You should note that, in this final rule, the required rate for the
compliance period reflects any caseload reduction credit that the State
receives under subpart D of part 261. We believe that this adjusted
rate reflects the performance standard that Congress intended would
apply to States.
    We also believe that making more progress toward the rate than
failure--that is, achieving at least 50 percent--is a reasonable
standard for significant progress. Thus, at the point at which a State
reaches this threshold, we may reduce its work penalty under the
corrective compliance provision.
    This approach is similar to the one taken in Sec. 261.51, with
respect to potential reductions in work penalties based on degree of
noncompliance. In both cases, we expect significant compliance in order
to merit a reduced penalty. However, we look at performance over
different periods in the two provisions.
    Comment: Several commenters thought that the 50-percent standard of
achievement measured against the ``new'' rate was restrictive and
arbitrary. Commenters proposed two basic alternatives. Many urged us to
set a threshold of achievement based on a particular State's
circumstances or to negotiate a State's threshold in the corrective
compliance plan process. Some thought that we should consider a State
to be in compliance if it achieves the participation rate associated
with the year for which it was subject to the penalty. (Presumably, if
we were to use a threshold to reduce the penalty in this scenario, it
would be applied against the latter rate.) One commenter thought that
we should link the threshold to the average increase among States with
corrective compliance plans, and another suggested that States should
be able to show significant improvement by means other than reaching
the threshold. Another commenter remarked that we made no provision for
circumstances arising in the year following the penalty year that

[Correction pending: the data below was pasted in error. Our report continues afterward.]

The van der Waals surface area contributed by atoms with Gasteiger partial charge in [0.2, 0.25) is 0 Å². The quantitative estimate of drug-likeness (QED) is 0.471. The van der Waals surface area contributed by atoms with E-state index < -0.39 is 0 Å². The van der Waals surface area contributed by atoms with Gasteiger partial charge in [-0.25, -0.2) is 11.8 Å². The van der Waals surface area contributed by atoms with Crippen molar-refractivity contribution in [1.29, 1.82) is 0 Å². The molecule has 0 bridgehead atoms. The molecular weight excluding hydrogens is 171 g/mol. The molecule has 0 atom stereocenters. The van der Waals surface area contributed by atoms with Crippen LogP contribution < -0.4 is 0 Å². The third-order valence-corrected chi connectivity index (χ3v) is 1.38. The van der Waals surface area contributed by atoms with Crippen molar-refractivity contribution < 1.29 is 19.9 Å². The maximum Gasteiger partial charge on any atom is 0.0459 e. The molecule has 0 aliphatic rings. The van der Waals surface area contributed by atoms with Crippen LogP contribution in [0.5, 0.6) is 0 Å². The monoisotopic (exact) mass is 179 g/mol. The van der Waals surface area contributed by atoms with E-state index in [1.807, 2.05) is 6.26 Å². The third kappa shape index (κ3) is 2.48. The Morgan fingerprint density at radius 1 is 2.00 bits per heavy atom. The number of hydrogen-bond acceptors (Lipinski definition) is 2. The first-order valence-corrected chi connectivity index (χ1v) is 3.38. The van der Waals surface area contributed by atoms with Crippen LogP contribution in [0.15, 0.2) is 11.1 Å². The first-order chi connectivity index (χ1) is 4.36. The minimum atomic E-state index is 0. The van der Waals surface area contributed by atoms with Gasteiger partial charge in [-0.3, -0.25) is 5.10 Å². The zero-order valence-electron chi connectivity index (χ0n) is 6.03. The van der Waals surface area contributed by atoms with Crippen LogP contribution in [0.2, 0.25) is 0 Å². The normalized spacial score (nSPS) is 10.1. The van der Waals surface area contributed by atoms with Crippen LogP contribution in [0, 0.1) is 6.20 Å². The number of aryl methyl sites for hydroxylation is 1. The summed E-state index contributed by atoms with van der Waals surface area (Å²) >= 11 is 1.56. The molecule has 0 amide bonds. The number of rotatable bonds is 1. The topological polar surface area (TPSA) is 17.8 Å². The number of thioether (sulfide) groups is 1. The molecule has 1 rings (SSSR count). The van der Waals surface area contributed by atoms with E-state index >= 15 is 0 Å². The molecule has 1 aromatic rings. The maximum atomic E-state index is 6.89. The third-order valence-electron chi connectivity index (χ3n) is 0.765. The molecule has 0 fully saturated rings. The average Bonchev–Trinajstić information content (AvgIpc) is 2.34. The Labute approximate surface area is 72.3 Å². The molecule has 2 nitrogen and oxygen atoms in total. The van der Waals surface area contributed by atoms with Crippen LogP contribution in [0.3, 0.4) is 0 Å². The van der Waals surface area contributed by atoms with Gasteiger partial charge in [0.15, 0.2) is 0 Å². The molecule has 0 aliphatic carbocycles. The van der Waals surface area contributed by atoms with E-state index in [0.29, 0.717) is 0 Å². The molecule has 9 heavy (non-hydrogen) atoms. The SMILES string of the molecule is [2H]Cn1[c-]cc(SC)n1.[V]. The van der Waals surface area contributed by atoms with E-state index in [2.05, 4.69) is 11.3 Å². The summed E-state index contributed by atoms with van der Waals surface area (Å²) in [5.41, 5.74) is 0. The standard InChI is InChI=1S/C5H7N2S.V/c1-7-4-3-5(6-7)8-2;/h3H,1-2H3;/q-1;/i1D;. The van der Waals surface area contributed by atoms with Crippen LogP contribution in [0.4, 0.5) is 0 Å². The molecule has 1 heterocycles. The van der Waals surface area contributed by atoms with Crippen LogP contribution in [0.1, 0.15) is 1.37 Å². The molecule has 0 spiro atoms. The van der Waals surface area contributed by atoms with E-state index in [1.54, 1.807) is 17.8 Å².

prevent a State from reaching the threshold.
    Response: We note that this provision applies a second reduction to
a State's penalty amount, the first (described at Sec. 261.51) having
been significantly expanded over the original proposal. This reduction
follows a corrective compliance period in which the State should have
been applying the steps of its plan to resolve the participation rate
problem. Given these circumstances, we think it is appropriate to
maintain a fairly rigorous standard for reducing a penalty still
further. Moreover, we do not think that a 50-percent threshold is
overly demanding--it simply requires a State to be more successful,
rather than less successful, in coming into compliance. We measure
progress against the ``new'' rate (i.e., the one that applies for the
corrective compliance plan year) because to do otherwise would suggest
that the State is not being held to the same standard as all the others
for that year. Otherwise, we would effectively give a State an extra
year to achieve the minimum participation rate. We expect a corrective
compliance plan to allow a State to come into compliance with the
applicable rates. Thus, the penalty reduction associated with
corrective compliance should use that standard.
    If circumstances arise during the corrective compliance plan period
that prevent the State from achieving the threshold, it is free to
claim a reasonable cause exception or develop a corrective compliance